I think it's important to remember that the goal of every Presidential election since the founding has NOT been to win the popular vote. That makes it difficult to say what would happen if the EC was abolished, because neither party has ever really had the goal of maximizing the popular vote. If that was the goal, the campaigns would be different, the issues would be different, the candidates would be different and I suspect the political parties themselves would be fundamentally different.

As it is, saying that a candidate lost the EC but won the popular vote is a bit like an American football coach arguing that they might have lost the game on points but they racked up the most yardage. That might be true, but the problem is they weren't playing against a team trying to get the most yardage, they were playing against a team trying to get the most points. If maximum yardage was the goal, the other team would have played differently.

European posters who follow Association football ("soccer"), please feel free to substitute "ball possession" for "yardage" in the above.

So while I'm disappointed in the election outcome, I'm not buying the "popular vote" argument. The only reasonable response to the argument that Clinton won the popular vote is that it clearly demonstrates she should have put more effort into winning the EC and less into the popular. The popular isn't how you win and that has been the case for over 200 years. If the other team isn't putting any special effort into winning the popular, why did you?

Sovereign Court

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The Thing That Should Not Be wrote:


Trump got the vote because half of murrica was tired of being called racist and misogynist for rational disagreements with Obama and Hillary's policies. This is represented by the fact that nearly all the pollsters got it wrong due to people being afraid to voice their true opinions.

Obama and HRC's policies aside, Trump is a misogynist and racist. I believe they were afraid to voice their opinions because they knew they were indefensible. Most, I am willing to wager, voted despite Trump's worst policies and rhetoric because they wanted change and they were not going to get it from Clinton.

The American Republic may have started out with small and/or limited government in mind, but its become ever increasingly bigger. I believe that is quite problematic with a two party system. I don't feel like I have had fair representation from either D or R most of my life. /shrug


Pan wrote:
The Thing That Should Not Be wrote:


Trump got the vote because half of murrica was tired of being called racist and misogynist for rational disagreements with Obama and Hillary's policies. This is represented by the fact that nearly all the pollsters got it wrong due to people being afraid to voice their true opinions.

Obama and HRC's policies aside, Trump is a misogynist and racist. I believe they were afraid to voice their opinions because they knew they were indefensible. Most, I am willing to wager, voted despite Trump's worst policies and rhetoric because they wanted change and they were not going to get it from Clinton.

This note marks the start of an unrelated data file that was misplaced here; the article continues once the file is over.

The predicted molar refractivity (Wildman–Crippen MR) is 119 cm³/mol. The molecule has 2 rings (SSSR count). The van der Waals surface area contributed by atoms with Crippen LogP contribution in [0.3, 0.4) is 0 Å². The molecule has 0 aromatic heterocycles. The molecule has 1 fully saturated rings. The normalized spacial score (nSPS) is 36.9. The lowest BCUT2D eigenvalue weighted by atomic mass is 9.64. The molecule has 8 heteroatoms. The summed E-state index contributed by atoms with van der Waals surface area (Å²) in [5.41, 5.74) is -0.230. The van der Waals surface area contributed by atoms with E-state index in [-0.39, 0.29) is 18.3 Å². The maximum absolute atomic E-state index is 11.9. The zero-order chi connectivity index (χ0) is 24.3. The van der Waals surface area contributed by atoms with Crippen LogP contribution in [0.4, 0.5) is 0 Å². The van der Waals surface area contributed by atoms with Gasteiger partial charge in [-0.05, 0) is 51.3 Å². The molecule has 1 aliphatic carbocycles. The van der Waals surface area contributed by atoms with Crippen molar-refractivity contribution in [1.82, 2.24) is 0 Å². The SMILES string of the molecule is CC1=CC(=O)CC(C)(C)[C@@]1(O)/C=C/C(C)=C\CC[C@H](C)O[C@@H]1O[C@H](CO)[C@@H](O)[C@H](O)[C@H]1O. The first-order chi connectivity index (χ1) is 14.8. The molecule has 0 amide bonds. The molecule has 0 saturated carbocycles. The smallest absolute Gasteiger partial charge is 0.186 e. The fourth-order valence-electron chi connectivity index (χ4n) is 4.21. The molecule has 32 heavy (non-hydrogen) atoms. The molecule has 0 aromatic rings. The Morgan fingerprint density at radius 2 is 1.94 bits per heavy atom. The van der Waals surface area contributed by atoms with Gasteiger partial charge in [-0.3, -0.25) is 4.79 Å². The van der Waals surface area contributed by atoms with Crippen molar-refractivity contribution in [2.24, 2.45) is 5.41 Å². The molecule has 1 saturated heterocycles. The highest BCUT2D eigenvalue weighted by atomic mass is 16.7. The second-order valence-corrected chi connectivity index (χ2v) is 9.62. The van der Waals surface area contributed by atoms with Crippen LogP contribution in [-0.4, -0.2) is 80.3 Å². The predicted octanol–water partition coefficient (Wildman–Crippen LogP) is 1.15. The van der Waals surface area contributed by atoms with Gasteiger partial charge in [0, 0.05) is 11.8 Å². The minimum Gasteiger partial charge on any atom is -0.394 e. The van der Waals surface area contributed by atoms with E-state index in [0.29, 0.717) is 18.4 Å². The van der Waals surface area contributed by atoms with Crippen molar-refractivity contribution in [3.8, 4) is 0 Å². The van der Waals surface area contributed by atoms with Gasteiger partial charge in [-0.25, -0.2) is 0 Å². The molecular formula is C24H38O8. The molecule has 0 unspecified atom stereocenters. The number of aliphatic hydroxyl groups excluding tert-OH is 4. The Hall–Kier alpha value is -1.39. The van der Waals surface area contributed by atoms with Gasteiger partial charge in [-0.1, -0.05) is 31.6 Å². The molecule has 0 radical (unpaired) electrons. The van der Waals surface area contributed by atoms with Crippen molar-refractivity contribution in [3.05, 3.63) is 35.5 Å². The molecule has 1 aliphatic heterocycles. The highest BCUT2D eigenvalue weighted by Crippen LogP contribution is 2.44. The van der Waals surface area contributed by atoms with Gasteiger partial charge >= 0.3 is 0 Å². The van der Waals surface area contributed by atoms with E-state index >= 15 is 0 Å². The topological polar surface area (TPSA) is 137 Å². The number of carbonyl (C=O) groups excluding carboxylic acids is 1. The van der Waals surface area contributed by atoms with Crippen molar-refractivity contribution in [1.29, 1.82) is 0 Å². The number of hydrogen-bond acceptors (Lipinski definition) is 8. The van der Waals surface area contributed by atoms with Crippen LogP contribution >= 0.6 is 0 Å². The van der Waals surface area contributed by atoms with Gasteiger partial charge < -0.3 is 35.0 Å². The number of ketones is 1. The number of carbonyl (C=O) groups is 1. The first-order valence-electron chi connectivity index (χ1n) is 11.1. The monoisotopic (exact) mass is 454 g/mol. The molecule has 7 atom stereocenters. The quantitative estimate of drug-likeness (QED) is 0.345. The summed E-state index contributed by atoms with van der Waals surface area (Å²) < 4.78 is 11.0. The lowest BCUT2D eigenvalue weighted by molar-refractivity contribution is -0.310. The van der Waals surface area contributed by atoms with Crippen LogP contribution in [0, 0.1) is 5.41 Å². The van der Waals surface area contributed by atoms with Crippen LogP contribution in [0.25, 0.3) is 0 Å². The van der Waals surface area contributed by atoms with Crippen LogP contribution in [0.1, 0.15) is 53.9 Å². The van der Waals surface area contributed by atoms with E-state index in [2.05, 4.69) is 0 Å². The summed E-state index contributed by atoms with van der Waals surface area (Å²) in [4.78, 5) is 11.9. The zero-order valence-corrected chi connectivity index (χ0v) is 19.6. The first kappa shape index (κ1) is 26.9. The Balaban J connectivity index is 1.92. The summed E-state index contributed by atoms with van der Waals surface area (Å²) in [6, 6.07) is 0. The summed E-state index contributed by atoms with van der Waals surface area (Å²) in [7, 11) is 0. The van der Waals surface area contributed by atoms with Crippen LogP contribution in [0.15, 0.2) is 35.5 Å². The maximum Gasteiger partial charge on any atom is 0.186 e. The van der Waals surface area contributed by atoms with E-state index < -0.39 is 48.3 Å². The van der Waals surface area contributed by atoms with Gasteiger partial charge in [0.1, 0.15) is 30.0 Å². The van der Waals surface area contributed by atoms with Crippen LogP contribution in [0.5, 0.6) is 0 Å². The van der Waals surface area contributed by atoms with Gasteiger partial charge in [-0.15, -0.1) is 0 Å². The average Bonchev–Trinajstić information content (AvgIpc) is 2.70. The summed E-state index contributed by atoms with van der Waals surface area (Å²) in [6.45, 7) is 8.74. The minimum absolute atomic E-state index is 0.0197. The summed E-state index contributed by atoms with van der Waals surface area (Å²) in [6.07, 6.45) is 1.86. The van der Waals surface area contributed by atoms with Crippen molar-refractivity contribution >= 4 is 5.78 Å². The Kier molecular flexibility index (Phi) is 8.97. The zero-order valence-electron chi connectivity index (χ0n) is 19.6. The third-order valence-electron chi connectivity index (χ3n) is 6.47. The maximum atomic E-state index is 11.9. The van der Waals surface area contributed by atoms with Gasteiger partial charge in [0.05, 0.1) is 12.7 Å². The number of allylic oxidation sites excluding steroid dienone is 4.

The American Republic may have started out with small and/or limited government in mind, but its become ever increasingly bigger. I believe that is quite problematic with a two party system. I don't feel like I have had fair representation from either D or R most of my life. /shrug

It might just be that none of the polling organizations called to ask their opinions, because they weren't "likely voters." Don't ask me.


I have a question for those saying Trump is unqualified: What are the chances we would be in a nuclear war with Russia by now if Hillary had been elected?


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Zero.


What would her policy have been for dealing with Putin?

I'm asking because I know both her and Putin hate each other on just about every level imaginable. And I am not certain the two could speak civilly to each other for very long.


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Crusinos wrote:

What would her policy have been for dealing with Putin?

I'm asking because I know both her and Putin hate each other on just about every level imaginable. And I am not certain the two could speak civilly to each other for very long.

I can only imagine she would continue the transactional relationship she had with Putin during her tenure as Secretary of State. Have I missed a step?


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Nope! Thank you. This has been informative!

I found out I was lacking some information.


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The Thing That Should Not Be wrote:
The words of the Constitution don't make mention of race or gender as having different tiers of rights - it simply stated that all men (mankind) are created equal

That's the Declaration of Independence, not the Constitution.


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Quote:
Most, I am willing to wager, voted despite Trump's worst policies and rhetoric because they wanted change and they were not going to get it from Clinton.

This is it, I think. Based on the post-mortems, I think the folks who put Trump over the top are the ones tired of living hand to mouth and wanting decent jobs doing hard work that they can be proud of. When that's your context, you don't have to be racist, homophobic or bigoted to vote for the candidate talking about your problems rather than the candidate talking about fighting for transgender bathrooms, Syrian immigrants and BLM.